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  4. what a beautiful and inspirational post,, its ok to feel blue sometimes , if we didn't have some sadness we would never truly feel the glow of happiness! I believe its all a balance but we must only allow a little sadness, there is always happiness to be found! Look at those violets!

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  5. When blue days come I don't do much. Sit it out. Or I try to distract myself. Luckily blue days are not that often. Wonderful photos Lorrie.

    Mersad
    Mersad Donko Photography

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  6. Beautiful photography is always so calming...

    When my sister was here on Wednesday, I peered at her looking for something on her face
    that I had found on my own...flying buttresses on either side of the nose. I didn’t find them on
    her face and not for lack of trying either! I shared my concern and she asked if I didn’t find
    each new day an adventure in aging. The answer is yes, of course, but I don’t have to like it.
    All this to face each day and on my own. Course, I am never alone; it just often feels as
    if I am. It’s why I appreciate Goudge’s writing and her advice to run to God in the middle of
    whatever it may be. I talk it over with Him and I don’t leave out the ugly parts. David, the
    whiner, complainer, murderer, and adulterer was also the man after God’s own heart.

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  7. the first flowers of spring must be the most beautiful I think. Enjoy! and thank you for stopping by my blog this week.

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  8. Your flower photos are beautiful. It's funny that I didn't recognize the blueberry blooms when I just saw some yesterday. They look so pretty up close. The blues...usually I talk to my hubby or sweet cousin. I think that helps...or makes me feel so low that I cry. Either way, it passes. I'm not sure there's any way to avoid those blue feelings either. And working through or giving in...not sure that either one makes them pass faster. Maybe you need a hug! HUGS and HUGS, Diane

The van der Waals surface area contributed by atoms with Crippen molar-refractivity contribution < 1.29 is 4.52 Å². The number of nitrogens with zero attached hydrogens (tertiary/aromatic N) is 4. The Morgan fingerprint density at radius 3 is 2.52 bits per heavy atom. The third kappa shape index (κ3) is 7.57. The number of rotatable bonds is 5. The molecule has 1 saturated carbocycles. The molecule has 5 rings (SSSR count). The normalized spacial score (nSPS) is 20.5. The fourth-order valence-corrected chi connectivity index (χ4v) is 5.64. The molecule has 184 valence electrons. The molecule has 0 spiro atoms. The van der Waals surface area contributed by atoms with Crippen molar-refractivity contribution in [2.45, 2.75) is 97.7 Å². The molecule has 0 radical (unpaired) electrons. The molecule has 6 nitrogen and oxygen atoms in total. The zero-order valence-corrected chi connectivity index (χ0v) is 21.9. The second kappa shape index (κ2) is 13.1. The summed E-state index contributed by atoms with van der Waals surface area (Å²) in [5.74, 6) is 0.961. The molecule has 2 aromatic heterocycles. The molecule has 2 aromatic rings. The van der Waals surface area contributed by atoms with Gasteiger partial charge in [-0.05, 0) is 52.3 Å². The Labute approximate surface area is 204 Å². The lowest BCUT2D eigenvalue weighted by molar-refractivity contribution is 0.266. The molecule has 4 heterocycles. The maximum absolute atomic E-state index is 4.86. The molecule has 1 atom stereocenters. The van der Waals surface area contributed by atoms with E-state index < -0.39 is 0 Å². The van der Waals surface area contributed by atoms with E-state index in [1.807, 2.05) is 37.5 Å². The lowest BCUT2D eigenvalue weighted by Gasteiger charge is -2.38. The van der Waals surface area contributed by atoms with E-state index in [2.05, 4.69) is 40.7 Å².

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  9. Rambling, yes. But so beautiful.

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  10. Beautiful photos. Lovely post. What do I do when blue days come? Wait. Just wait and accept that they are a necessary part of me and that they will pass as they always do. Sunshine and spring flowers always help too!

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  11. GOrgeous photos my friend. So glad Spring is arriving in all of its beauty.

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  12. What a lovely post Lorrie. The pictures are beautiful and so is the thoughtful writing. David is my favorite Bible character exactly for those reasons; he's real and honest and human, but like Vee says, he was a man after God's own heart. Well, what do I do when I'm blue? I wrote a book about that. I guess I'd say be gentle with yourself. xo Deborah

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  13. Such beautiful color in your photos -- and wisdom in your words. The psalms are such a comfort and a gift to us and to help us bring God glory. I don't get many blue days, but when I do, I just shift through them the best I can, one foot forward at a time. And try to be easy on myself.

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  14. Thank goodness for all the beautiful sights at the moment, it helps to negate some of the horrific news around the world. I too take solace in my garden on world weary days. Enjoy your weekend. B x

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  15. I thought this was a lovely post.
    So good to see all of your flowers and that magnolia is a wonderful colour.

    I do my best not to have blue days, but of course they do happen ... it's part of life's rich pattern. Thinking positive thoughts, enjoying the beauty that is around us, giving loved ones a hug ... always makes me feel lifted.

    Sending my good thoughts.

    All the best Jan

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  16. This is a lovely post, Lorrie. As usual, your photos are wonderful. Spring has been a long time coming this year, hasn't it?